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Geneva Freeport Losing Art Collectors after a Scandal

  • Geneva Freeport
April 29, 2016
Nadia Herzog is a pen name of Nadja Bozovic, a freelance journalist whose interest goes from the questioning influence of different art movements, through the connection of arts and urban space, to the art activism for social change. She enjoys interviewing artists and reading all about art history, and she is truly passionate about visual arts, especially about photography, design, graphics, multimedia, and street art in all of its forms.

After the Panama Papers leak into the public space, revealing the findings of the famous painting by Amedeo Modigliani worth $25 million being hidden in the tax-free area in Geneva, while it was allegedly stolen by Nazis and long-lost, art collectors started re-thinking the way art business was done. As a result, many of them started fleeing free ports and pulling out valuable art pieces they possess, transferring them to different storages. Namely, Geneva Freeport, a group of free storage facilities in the city, is losing this game because of the Panama Papers leak, and it is facing a new rival – Delaware Freeport near Philadelphia, PA.

Geneva Freeport
Delaware Freeport in Philadelphia, via

Lacking Transparency

Seems like they saw it coming because a year ago they hired an ex Geneva’s finance minister David Hiler to become the president of the Geneva Freeport, to thoroughly investigate and to change what needs to be changed in the previous way of doing business at Free Ports. Accusations of not being transparent enough about the cash flow in this 127-year-old storage facilities brought Hiler to make a difference. And he did. He was undertaking some serious reforms, he installed a biometric system to identify visitors, and upgraded custom check-outs, so it was up to users to decide whether they were going to stay or run away from the tighter control. And now, due to Panama Papers revelation, the pressure on art collectors becomes only more serious. Several customers have already gotten away from the Geneva storage, as David Hiler told Bloomberg Pursuits, turning their well-worth art belongings to some of the rival free port companies, based in Philadelphia or in London.

 Geneva Freeport
David Hiler, President of the Geneva Freeport, via

What Actually Happened?

Following the identification of the Amedeo Modigliani’s famous painting Seated Man with a Cane at one of the Geneva Freeport facilities, while it was believed to be stolen from the private collection during the Second World War by the hand of Nazis, there were also some criminal charges on their way. Earlier in April, Geneva prosecutors opened a case of unveiling ownership of that Modigliani’s painting. That followed earlier suitcase of Russian billionaire collector Dmitry Rybolovlev accusations about the fact that Geneva-based art dealer Yves Bouvier had overcharged him for $2 billion worth of canvases by famous painters. Modigliani was one of them, but Bouvier was released on bail soon after. It turned out that Nazi really did steal the disputed painting, and Panama Papers pointed it out to the current owner – an art collector David Nahmad.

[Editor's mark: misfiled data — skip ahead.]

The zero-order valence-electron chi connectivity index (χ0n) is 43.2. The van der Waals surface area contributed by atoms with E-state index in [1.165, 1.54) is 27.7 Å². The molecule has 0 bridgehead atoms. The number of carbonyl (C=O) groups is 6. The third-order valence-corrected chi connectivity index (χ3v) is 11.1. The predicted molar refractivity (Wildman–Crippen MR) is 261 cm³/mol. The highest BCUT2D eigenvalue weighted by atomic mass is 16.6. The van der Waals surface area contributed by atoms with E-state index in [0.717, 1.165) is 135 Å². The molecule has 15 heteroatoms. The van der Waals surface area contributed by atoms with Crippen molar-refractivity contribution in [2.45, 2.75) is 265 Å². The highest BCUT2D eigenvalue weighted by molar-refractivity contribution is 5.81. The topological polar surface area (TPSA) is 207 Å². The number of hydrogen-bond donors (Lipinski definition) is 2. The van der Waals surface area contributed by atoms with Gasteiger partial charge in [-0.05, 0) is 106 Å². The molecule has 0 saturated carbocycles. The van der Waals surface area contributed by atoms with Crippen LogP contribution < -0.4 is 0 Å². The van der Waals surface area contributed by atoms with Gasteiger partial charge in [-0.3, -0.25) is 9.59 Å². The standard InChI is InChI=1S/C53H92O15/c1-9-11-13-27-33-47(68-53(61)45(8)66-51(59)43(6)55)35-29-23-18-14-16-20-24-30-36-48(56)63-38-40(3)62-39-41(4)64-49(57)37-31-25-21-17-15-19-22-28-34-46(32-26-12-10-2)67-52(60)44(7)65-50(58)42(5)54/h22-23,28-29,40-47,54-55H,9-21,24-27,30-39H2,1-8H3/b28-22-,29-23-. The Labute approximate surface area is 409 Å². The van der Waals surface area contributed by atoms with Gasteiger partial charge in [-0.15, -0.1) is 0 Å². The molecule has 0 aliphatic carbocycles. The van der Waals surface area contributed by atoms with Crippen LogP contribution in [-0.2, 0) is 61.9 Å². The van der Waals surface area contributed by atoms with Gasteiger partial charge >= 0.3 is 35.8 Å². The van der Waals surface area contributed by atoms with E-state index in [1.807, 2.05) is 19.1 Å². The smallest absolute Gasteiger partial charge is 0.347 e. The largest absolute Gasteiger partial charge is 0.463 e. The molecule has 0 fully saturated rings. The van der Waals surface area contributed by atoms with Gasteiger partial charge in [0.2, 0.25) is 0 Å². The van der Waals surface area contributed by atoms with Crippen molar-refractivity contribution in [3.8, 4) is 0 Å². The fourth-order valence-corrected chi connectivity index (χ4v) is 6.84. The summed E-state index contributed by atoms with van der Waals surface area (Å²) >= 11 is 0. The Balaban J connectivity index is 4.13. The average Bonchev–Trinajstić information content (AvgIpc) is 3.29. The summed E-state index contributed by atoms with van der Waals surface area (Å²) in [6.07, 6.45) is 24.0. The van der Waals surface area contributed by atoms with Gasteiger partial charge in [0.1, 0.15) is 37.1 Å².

Geneva Freeport
Geneva Freeport Facility, via

Where Does this Leave Geneva Freeport?

The main purpose of free ports is storage of goods in transit, with a possibility of postponing some taxes and customs duties. Geneva Freeport owns two sites in downtown Geneva, one at the airport and another one in the city’s southwest. Altogether it goes up to 150,000 square meters (1.6 million square feet) of storage space. After the recent art-related scandal and the negative publicity attached to it, some of the clients have gotten away from Geneva. However, losing ‘a few nervous clients’, as David Hiler said himself, could be the price to pay in order to improve the overall image. The change will be slow, he stated, but the worst option at the moment is not to do anything at all.

If you were an art collector, would you flee Geneva Freeport or would stay? Share your answers on our facebook page.

Featured image: Geneva Freeport Archives, via